move the room with energizers
Tools to inject energy into the process, get people moving, and have fun.
In this workshop groups examine the unintended consequences of new technologies and use those to inspire new potential business opportunities. It looks beyond the common understanding of new technologies, challenging participants to discover unexpected potential and how it might be harnessed. For instance, Instagram was created as a virtual photo album for smartphones, but through the human connection between the people who use it, it has the potential to affect something as deep as our grieving and healing process, as a recent example of this author’s daughter showed.
Organize the participants into groups of 3-5. Introduce the purpose of the activity by telling the story of the hamster from “What is the nature of grieving in the Internet age?” Alternately, participants can read the story themselves.
Explain that the workshop will build on the idea of “unintended consequences” as a starting point for generating new business ideas.
This session can be used to simply experiment with and practice ideation methods, or it can be more outcome-oriented, in which the desired outcome is tangible new ideas. Tailor it to your group and the context.
Give groups five minutes to create a list at least five new technologies or businesses, for example Netflix, Instagram, Google Maps, etc. To add a level of challenge, have participants list only technologies widely used by demographics other than their own. Write them down on post-Its (one per post it).
Next, ask participants to brainstorm: for each of the new technologies or businesses they should speculate on at least three unintended consequences. For example Netflix was just supposed to be an easy and convenient streaming service, but it has led to new behaviors like binge watching, (watching many episodes of a tv show in one go.)
Encourage the participants to think creatively and stress that there are no right answers. Ask them to write them down on post-Its (one per post-it). After 10 minutes ask each group to share their ideas.
Depending on the number of post-its, group size and time you can adjust how many of the original post-its that the groups should speculate around.
In smaller groups, for each of the unintended consequences, suggest a new possible business model. For example Netflix could invent a new business model where users can watch shows for free if they watch only one episode each day, or pay a premium for their binge behavior.
When ideating new ideas there are no bad ideas. A new business model might seem worse than the current. That’s ok, since the current business model might one day be disrupted by a competitor and suddenly the new ideas make sense.
After 12 minutes ask the group to gather and share their most interesting new business models with the group.
Depending on the number of unintended consequences, group size and time you can adjust how many new business models the groups should ideate.
Ask the participants to reflect on the most unexpected and most viable new business model and why? They can also reflect what this exercise thought them about ideation and new business models.
IDOARRT is a simple tool to support you to lead an effective meeting or group process by setting out clear purpose, structure and goals at the very beginning. It aims to enable all participants to understand every aspect of the meeting or process, which creates the security of a common ground to start from. The acronym stands for Intention, Desired Outcome, Agenda, Rules, Roles and Responsibilities and Time.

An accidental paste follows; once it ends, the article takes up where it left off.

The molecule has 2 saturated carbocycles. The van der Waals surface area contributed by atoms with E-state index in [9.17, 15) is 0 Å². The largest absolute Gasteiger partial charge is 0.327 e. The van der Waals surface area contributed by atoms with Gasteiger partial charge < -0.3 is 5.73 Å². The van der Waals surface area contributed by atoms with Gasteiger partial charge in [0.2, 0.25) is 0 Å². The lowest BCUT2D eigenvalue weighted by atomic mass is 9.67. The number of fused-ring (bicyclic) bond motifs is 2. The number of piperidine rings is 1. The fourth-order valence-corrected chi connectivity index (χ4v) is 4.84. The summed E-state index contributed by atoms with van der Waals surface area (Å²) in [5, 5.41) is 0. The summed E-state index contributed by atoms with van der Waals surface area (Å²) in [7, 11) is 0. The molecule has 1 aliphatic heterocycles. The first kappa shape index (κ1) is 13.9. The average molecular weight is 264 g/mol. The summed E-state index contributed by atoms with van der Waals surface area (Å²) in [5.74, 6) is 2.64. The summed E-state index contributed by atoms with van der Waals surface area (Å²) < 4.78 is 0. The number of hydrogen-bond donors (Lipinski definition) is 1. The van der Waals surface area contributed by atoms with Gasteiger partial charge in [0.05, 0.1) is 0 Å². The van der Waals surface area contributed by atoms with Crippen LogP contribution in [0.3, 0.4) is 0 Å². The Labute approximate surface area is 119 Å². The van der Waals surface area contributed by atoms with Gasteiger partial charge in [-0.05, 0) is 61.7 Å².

A short activity to run early in a program, focused on sharing fears, anxieties and uncertainties related to the program theme. The purpose is to create openness within a group. The stinky fish is a metaphor for "that thing that you carry around but don’t like to talk about; but the longer you hide it, the stinkier it gets." By putting stinky fish (fears and anxieties) on the table, participants begin to relate to each other, become more comfortable sharing, and identify a clear area for development and learning.
A team-building activity in which a group is challenged to physically support one another in an endeavor to move from one end of a space to another. It requires working together creatively and strategically in order to solve a practical, physical problem. It tends to emphasize group communication, cooperation, leadership and membership, patience and problem-solving.
When remote work plans are put in place they tend to focus primarily on the technical side of supporting individuals. However, we believe an equally important part of working remotely is redesigning all those in-person interactions for a greater digital experience. Based on our capability of designing many remote experiences and training over 10,000 remote leaders, we have selected some of our top tips and tools, for successful online collaboration and facilitation. We have created the Remote Toolbox: Solo + Team Online Collaboration and we will continue to add tools to this toolbox so please come back and visit regularly.
The purpose of this simple exercise is to demonstrate three key principles useful for creativity and idea generation: quantity is a condition for quality; building on the ideas of others; the ideas we come up with are usually all the same. The format is simple, with small groups standing and drawing apples. At the end of the exercise the whole group reflects and draws out learnings and reflections.
This workshop aims to help participants define, decide and achieve their goals. By supporting participants to envision where they want to be in a number of years on a holistic level, and defining the steps that will take them there, participants get a clearer picture of the action they need to take.